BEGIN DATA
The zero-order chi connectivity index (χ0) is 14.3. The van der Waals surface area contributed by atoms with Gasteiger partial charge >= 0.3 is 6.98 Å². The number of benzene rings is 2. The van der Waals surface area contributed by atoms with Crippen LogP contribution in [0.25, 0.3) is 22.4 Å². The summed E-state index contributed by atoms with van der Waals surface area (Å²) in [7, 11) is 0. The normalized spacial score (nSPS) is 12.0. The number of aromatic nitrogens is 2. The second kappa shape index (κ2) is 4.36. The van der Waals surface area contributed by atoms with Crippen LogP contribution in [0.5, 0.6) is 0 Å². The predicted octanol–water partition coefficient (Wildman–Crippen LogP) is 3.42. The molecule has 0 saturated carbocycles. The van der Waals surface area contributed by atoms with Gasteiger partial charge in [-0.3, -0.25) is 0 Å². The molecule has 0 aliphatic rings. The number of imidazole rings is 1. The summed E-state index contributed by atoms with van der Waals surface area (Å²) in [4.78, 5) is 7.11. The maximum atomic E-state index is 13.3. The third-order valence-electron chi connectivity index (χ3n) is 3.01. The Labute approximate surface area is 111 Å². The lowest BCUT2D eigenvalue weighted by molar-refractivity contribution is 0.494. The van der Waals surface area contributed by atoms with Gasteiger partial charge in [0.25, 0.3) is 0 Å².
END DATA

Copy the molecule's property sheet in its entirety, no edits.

The zero-order chi connectivity index (χ0) is 14.3. The van der Waals surface area contributed by atoms with Gasteiger partial charge >= 0.3 is 6.98 Å². The number of benzene rings is 2. The van der Waals surface area contributed by atoms with Crippen LogP contribution in [0.25, 0.3) is 22.4 Å². The summed E-state index contributed by atoms with van der Waals surface area (Å²) in [7, 11) is 0. The normalized spacial score (nSPS) is 12.0. The number of aromatic nitrogens is 2. The second kappa shape index (κ2) is 4.36. The van der Waals surface area contributed by atoms with Crippen LogP contribution in [0.5, 0.6) is 0 Å². The predicted octanol–water partition coefficient (Wildman–Crippen LogP) is 3.42. The molecule has 0 saturated carbocycles. The van der Waals surface area contributed by atoms with Gasteiger partial charge in [-0.3, -0.25) is 0 Å². The molecule has 0 aliphatic rings. The number of imidazole rings is 1. The summed E-state index contributed by atoms with van der Waals surface area (Å²) in [4.78, 5) is 7.11. The maximum atomic E-state index is 13.3. The third-order valence-electron chi connectivity index (χ3n) is 3.01. The Labute approximate surface area is 111 Å². The lowest BCUT2D eigenvalue weighted by molar-refractivity contribution is 0.494. The van der Waals surface area contributed by atoms with Gasteiger partial charge in [0.25, 0.3) is 0 Å².